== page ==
Update on our contestable round
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Kia ora koutou 

We've had a busy but always enjoyable few months at A Better Start National Science Challenge. There has been an excellent response to our request for proposals to our contestable funding round, held in partnership with Cure Kids. The Diabesity Symposium we hosted along with our fellow challenge Healthier Lives and the Edgar Centre for Obesity and Diabetes Research attracted positive attention to a major health issue for New Zealanders, and young New Zealanders in particular.

Ka kite anō   

Wayne Cutfield, Challenge Director

Minister opens Diabesity Symposium

Science and innovation Minister the Hon Paul Goldsmith launched a major Challenge associated science event, The Diabesity Symposium,  presenting the latest research on the twin plagues of diabetes and obesity at the Clinical Education Centre at Auckland City Hospital on Friday 17 March.
A Better Start and the Healthier Lives National Science Challenges, with the Edgar Diabetes and Obesity Research Centre organised the symposium. Minister Goldsmith said at the launch: “It’s great to see this level of collaboration across the health science system because we really need to work together to tackle some of these big challenges facing us in New Zealand.”
Diabesity is the umbrella term covering the many complex economic, health, social and cultural impacts that come with the rise of diabetes and obesity throughout the western world and Asia.
The evening before the symposium, the Clinical Education Centre was the venue for a packed public forum, The Cost of Sugar. Professor Wayne Cutfield,  Director of A Better Start introduced broadcaster Kim Hill who led a spirited discussion with three leading health experts: Professor Jim Mann, a world leader in human nutrition; Professor Jacqueline Rowarth, the chief scientist for the Environmental Protection Authority and epidemiologist Professor Tony Blakely.
More than 250,000 New Zealanders are living with diabetes and one in four children are over- weight or obese, The Cost of Sugar public forum was broadcast by Radio New Zealand and international speaker Professor Rachel Batterham, of the University College, London Hospital Bariatric Centre was interviewed on RNZ’s Saturday morning show.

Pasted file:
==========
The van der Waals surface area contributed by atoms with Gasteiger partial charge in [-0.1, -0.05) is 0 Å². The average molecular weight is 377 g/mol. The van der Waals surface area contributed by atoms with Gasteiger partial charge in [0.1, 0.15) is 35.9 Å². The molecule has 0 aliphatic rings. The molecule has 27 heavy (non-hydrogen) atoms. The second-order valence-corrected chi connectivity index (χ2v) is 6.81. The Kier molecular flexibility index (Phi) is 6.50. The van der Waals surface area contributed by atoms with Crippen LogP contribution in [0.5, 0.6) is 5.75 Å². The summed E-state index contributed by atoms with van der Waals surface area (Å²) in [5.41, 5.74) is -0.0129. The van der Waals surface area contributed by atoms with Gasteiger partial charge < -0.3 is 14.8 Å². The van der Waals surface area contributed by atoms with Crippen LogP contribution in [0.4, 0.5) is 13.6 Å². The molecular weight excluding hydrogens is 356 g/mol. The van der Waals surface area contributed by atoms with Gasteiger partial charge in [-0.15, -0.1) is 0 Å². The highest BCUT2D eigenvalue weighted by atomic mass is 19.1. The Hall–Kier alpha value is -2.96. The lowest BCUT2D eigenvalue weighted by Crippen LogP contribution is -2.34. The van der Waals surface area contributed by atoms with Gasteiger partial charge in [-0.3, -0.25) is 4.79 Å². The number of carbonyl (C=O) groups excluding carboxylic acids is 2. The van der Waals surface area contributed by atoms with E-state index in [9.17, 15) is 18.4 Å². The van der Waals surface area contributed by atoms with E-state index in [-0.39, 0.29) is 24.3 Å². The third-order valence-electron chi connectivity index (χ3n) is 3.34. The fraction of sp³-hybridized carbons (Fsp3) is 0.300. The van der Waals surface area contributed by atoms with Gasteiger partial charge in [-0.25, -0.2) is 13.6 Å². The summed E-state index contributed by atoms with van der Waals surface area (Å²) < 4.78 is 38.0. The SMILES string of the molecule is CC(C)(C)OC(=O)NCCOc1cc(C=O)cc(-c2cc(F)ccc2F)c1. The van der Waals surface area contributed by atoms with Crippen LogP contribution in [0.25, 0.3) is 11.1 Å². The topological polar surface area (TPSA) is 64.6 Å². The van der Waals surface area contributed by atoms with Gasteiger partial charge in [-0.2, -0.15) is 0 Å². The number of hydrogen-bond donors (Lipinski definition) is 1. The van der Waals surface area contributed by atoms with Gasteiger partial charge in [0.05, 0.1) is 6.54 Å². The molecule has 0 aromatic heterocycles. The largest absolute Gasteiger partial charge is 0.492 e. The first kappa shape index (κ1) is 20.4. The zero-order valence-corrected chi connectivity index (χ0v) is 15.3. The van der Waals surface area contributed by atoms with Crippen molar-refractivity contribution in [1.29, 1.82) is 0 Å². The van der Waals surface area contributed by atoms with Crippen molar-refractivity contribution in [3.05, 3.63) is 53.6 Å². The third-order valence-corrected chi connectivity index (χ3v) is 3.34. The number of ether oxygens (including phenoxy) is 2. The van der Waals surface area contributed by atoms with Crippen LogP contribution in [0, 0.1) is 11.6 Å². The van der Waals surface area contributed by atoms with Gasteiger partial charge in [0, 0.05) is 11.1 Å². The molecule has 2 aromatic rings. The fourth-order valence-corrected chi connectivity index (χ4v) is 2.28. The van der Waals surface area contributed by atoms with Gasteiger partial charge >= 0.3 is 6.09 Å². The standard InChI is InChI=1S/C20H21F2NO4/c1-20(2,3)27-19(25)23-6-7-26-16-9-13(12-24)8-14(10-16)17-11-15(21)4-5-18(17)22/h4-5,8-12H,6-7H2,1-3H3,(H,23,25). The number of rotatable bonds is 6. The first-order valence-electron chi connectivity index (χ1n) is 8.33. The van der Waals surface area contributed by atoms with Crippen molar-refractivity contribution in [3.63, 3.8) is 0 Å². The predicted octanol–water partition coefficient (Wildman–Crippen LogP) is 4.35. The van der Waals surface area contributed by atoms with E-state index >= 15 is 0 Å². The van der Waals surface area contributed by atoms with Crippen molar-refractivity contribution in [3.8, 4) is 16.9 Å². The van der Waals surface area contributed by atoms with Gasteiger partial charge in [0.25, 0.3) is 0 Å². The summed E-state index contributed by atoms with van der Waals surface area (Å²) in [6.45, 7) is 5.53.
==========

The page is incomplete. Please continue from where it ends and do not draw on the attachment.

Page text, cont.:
Science and Innovation Minister, the Hon Paul Goldsmith (centre) with Challenge Board representative Monique Faleafa and Challenge Director Professor Wayne Cutfield at the Diabesity Symposium at Auckland City Hospital.

Keen interest in contestable funding round

A Better Start National Science Challenge and Cure Kids $2.8m contestable funding round has attracted wide interest from the child health research community, receiving 60 proposals for funding.
The collaboration is focused on research investigating the early detection, prevention or successful management of mental health problems, obesity, earlier literacy and learning and autism spectrum disorder (ASD) in children. The assessment and peer review process is underway with successful candidates to be announced in late June or early July.

Webinars trialled for Vision Matauranga guidance

A Better Start ran a series of webinars to give the research community an opportunity to learn more about the National Science Challenge and its contestable funding round. The series included a specific webinar offering guidance on Vision Mātauranga and Pasifika research perspectives. An expert panel comprised of Challenge kahui member Garrick Cooper from Canterbury University, Board member Monique Faleafa and Challenge co-director Professor Gail Gillon responded to a wide-ranging series of queries, facilitated by Challenge Board chair Pat Snedden.